When longer relief is needed, the surgeon may place a tiny catheter next to the nerve and connect it to a pump to administer an anesthetic for up to three days after surgery. “What you get is a way to extend the anesthesia or the numbing effect of the local anesthetic longer than the chemistry of just doing a single shot, making people more comfortable in the first painful days after surgery,” he says.

Some research suggests that people who have regional and local anesthesia experience less pain than those who have general anesthesia only, because they provide preemptive pain control – in essence, they stop pain before it starts, says Dr. Konowitz. “There is all sorts of literature that shows the nerves do better and pain control is better if the nerves are blocked and the brain doesn’t get the message of surgery going on.”

There is also evidence that people who have nerve blocks are less likely to experience a problem called complex regional pain syndrome, in which trauma to the nerve, such as that which can occur with surgery, leads to long-term pain. “In those cases the joint may look good but they end up with more pain than when they started,” says Dr. Konowitz.

Beyond Pain Relief

But improved pain relief is not the only benefit of regional and local analgesia. Research shows these newer techniques may also offer these other direct or indirect benefits over general anesthesia:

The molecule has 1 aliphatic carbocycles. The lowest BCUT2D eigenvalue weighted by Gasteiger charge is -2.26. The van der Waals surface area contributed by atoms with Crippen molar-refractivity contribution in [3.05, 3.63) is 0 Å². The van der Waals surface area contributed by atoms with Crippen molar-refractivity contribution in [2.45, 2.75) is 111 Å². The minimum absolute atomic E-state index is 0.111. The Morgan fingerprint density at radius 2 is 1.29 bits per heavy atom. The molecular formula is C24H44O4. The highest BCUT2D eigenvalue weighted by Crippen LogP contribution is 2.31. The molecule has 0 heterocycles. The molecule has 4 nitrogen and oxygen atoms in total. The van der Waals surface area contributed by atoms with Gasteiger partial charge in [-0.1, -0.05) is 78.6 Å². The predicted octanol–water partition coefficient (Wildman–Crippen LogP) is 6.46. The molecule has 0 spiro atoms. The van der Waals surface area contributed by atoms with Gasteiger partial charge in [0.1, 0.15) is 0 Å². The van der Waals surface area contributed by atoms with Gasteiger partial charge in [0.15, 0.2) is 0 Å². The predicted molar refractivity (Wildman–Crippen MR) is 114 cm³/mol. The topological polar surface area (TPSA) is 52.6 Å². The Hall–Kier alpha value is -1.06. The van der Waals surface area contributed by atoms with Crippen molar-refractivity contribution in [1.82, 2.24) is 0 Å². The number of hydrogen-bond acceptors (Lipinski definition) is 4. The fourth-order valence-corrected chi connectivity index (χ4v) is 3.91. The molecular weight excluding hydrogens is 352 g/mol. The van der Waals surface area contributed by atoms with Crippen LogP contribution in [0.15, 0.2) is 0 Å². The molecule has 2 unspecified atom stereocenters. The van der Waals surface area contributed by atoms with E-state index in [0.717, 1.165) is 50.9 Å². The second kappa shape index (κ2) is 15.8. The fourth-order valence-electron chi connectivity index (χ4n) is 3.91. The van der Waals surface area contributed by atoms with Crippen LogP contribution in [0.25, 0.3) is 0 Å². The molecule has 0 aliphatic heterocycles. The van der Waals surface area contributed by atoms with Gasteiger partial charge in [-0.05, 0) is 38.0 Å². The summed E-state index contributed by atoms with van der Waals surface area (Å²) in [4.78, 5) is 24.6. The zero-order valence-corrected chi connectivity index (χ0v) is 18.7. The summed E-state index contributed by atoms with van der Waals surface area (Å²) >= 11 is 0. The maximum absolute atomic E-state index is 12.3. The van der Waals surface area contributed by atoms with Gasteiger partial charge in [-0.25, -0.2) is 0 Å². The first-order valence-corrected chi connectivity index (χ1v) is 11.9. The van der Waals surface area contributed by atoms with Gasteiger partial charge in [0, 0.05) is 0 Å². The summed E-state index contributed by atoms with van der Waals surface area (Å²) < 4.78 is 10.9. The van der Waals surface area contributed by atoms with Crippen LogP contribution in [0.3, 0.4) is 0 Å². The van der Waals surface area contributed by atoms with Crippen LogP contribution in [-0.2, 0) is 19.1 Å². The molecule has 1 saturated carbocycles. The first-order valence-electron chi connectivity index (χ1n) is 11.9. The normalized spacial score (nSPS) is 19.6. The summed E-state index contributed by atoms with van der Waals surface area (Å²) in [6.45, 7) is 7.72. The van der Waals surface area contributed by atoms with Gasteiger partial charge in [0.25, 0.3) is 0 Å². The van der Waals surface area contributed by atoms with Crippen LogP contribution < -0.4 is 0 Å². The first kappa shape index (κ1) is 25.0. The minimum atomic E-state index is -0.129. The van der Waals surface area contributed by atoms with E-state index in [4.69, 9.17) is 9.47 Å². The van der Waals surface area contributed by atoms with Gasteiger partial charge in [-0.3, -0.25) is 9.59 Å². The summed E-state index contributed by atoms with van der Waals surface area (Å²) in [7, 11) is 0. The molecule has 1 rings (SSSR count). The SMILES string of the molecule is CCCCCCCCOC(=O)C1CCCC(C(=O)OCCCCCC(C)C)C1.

Less need for narcotic analgesics. For people, who have had joint surgery, the use of narcotics for post-surgical pain relief can cause a number of unwanted side effects, including grogginess, nausea and vomiting. In a recent review of 10 studies of femoral nerve blocks for total knee replacement published in the journal Anesthesiology, use of the blocks was found to reduce narcotic consumption at 24 and 48 hours after surgery. “Because numbing the nerves keeps people more comfortable the first few days after surgery, when pain is typically at its worst, some are able to avoid narcotics completely,” says Dr. Konowitz, who often uses regional nerve blocks for many joint surgeries. “Some patients tell me they never get their [painkiller] prescriptions filled.”  When the analgesia wears off, the pain may be manageable with milder analgesics and nonsteroidal anti-inflammatory drugs, he says.

Less blood loss during surgery. General anesthetics can cause veins to dilate, which increases bleeding risk during surgery. Studies of people having total hip replacement have shown that those receiving regional anesthesia have approximately 30 percent less blood loss compared to those having the procedure under general anesthesia. A 2006 study in the Canadian Journal of Surgery found that people who had regional analgesia for total hip replacement were also significantly less likely to require blood transfusions those having general anesthesia.

Reduced risks from immobility. Being immobile after surgery can lead to a range of problems including lung problems and blood clots. Regional and local anesthetics may help reduce this risk by enabling patients to be active sooner, says William J. Hopkinson, MD, professor and vice chairman of reconstructive surgery and joint replacement at Loyola University of Chicago and chief of orthopaedic surgery at Edward Hines, Jr. VA Hospital. “Any time people can use their limbs earlier and get up and walk earlier that alone reduces lung problems and breathing issues and the development of other problems, because they can get up and get around and get vertical and start moving,” says Dr. Hopkinson. “The quicker you walk the less likely you are to get a blood clot.”